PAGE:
1. "Who uses a Page to store CSS still, even though there's a StyleSheet design element specifically for this? I know I do."

    Well when they make the Style Sheet entries dynamic so that I can embed computed text, I'll switch. But until then I'll stick with using a page. After all, sometimes the locations of graphics change across databases. One page, one profile document, loads of uses.

    Yes Devs use any method to make things work. And you know what? Over the past few years we've done it so many times that it's hard to get out of the rut. But what if the rut is actually better than the other options?

    I am extremely wary about having a one-size-fits-all kind of method. Because the biggest headache with such things is security. Once people start poking around in the code (and trust me, they do) you can end up with a whole slew of problems. A single agent could be a real can of worms.

    Whilst it certainly may be ok in a corporte environment, having such code out on the 'net is a recipe for disaster if it's not written extremely carefully.

  2. Unfortunately I missed the debate yesterday, but to say that using a web service from the same application / server is wrong, is somewhat outside the spirit of web services.

    Web services are meant to be flexible, lightweight, cross-platform, and easy to use. For most of our application development, my team has almost done away with the entire post-get page cycle and use web services almost exclusively for dynamic content.

    Just like you said, to save a single piece of content should not require me to go through the entire post / bind / evaluate / execute process of a page's lifecycle. Why not just use the small, lightweight approach which translates to better performance?

    This does add a bit more effort to the design process, but the performance increases are pretty significant, and it also allows team members who are not web savvy, to contribute to a project since web services resemble any other method call.

  3. Hi Jake,

    I'm currently building a Flex app with Domino as the backend. Due to the cost of Domino hosting, I'm now thinking of moving this to a Rails backend. To see how this would work I got the "Flexible Rails" book by Peter Armstrong. In that there is a good discussion of using a Restful approach to connecting Flex to Rails which i would highly recommend. Although this is about Rails as a backend, the topics on Flex could be appropriate to most platforms. It's definitely given me some thoughts about integrating Flex with Domino using a Restful approach. Unfortunately, since I'm moving platform I wont be looking into this any time soon.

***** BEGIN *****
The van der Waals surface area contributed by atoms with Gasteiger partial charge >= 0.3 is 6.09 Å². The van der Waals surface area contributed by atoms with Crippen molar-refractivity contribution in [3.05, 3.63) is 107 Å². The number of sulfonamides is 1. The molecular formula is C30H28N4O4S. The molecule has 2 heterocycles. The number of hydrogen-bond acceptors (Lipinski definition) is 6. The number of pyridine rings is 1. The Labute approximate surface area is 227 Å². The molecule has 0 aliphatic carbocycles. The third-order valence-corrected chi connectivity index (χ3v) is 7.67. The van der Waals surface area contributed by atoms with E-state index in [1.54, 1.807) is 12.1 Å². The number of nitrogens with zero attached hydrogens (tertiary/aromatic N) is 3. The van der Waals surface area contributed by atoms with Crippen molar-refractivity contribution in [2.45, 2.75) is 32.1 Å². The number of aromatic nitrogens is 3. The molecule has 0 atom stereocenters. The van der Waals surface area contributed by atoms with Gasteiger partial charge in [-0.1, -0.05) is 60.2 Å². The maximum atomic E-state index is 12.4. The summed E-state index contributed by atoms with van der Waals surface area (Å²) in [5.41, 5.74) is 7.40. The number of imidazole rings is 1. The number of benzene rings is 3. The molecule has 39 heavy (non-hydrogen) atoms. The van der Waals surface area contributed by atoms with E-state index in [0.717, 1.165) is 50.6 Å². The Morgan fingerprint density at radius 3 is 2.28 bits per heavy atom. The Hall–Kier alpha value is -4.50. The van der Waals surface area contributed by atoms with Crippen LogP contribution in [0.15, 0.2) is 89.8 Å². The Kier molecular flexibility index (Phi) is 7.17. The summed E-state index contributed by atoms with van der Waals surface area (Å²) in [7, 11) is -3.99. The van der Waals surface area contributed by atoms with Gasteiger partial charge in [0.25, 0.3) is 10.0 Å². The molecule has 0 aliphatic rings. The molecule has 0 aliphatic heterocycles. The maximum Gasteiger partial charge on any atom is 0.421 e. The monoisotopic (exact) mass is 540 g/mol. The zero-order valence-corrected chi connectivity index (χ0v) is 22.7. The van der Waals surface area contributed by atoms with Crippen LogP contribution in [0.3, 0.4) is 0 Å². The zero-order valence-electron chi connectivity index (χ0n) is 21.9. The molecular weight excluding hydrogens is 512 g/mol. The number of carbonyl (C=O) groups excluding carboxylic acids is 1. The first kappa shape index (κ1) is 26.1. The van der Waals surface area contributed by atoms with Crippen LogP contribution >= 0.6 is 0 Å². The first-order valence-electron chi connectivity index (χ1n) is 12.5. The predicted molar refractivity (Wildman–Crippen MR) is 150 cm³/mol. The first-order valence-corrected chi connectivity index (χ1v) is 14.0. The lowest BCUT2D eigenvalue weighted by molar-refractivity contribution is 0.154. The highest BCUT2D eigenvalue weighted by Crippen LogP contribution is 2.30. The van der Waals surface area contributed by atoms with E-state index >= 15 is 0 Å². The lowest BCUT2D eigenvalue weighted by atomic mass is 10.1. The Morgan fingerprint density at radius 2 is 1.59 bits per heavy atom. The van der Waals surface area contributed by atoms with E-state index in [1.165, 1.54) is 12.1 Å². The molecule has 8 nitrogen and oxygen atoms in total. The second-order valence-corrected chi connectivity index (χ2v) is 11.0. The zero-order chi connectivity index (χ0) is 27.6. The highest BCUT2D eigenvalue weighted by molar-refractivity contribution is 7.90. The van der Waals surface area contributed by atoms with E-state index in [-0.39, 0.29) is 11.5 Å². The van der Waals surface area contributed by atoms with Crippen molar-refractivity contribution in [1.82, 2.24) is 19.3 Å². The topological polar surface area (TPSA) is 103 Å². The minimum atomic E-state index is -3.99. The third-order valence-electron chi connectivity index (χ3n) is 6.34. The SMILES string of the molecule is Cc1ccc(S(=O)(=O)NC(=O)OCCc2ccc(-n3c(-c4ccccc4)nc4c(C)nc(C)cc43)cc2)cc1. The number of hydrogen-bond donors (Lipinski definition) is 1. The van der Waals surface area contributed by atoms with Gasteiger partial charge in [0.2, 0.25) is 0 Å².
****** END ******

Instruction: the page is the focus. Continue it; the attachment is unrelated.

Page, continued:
So in short, if you've not already got it, I'd highly recommend "Flexible Rails" (http://www.manning.com/armstrong/), just for the Flex stuff if nothing else. It doesn't really cover Flex basics, but it does cover structuring a Flex app, refactoring Flex code and goes onto use the Cairngorm framework (which I think is a bit overkill for what I'm working on, but useful to know what it is).



    • avatar
    • Michael Bourak
    • Thu 2 Apr 2009 10:12 AM

    let's not forget that Domino Web Services are not re-entrant : you could have a deadlock situation if for exemple a an agent calls a webservices on the same domino server under "heavy" load...

    @Jeff : I tend to think that using web services on the same server is too much work (for you, for the server ...). If you really want to be able to split part of applications on different servers, why not use a simple REST api that perform much faster than webservices ?

  4. For Scenario 1.. Create a reusable class for dealing with requests. If you (not you as in Jake, but you as in the reader) don't have something like this already, you only have yourself to blame..

    <blatant threadjacking>

    Example from my own HttpRequest-class.


    Dim request As New HttpRequest()

    'The request-class autodetects if

    'the request is a POST or GET request

    Dim somePOSTParameter As String

    somePOSTParameter = request.parameter( "somePOSTParameter" )

    'In need of a cookie?

    Dim someCookie As String

    someCookie = request.cookie( "someCookie" )

    'Want to inspect all headers/etc?

    Call printHtmlReport()

    </blatant threadjacking>

    Sorry for the threadjack, but I just wanted to show how easy it can be.

    *runs and hides*

    • avatar
    • noon
    • Thu 2 Apr 2009 02:45 PM

    By using the (Domino) web services you have a standard API to modify / access your database data. And when you have a standard access, other applications may consume your web service as well by exporting & sharing the WSDL of your web service. WebServices should have been in the Domino long time ago.

    A good tool to your toolbox is the "Stubby" (Axis stub generator) which you can download from http://www.openntf.org/Projects/pmt.nsf/ProjectLookup/Stubby

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Written by Jake Howlett on Thu 2 Apr 2009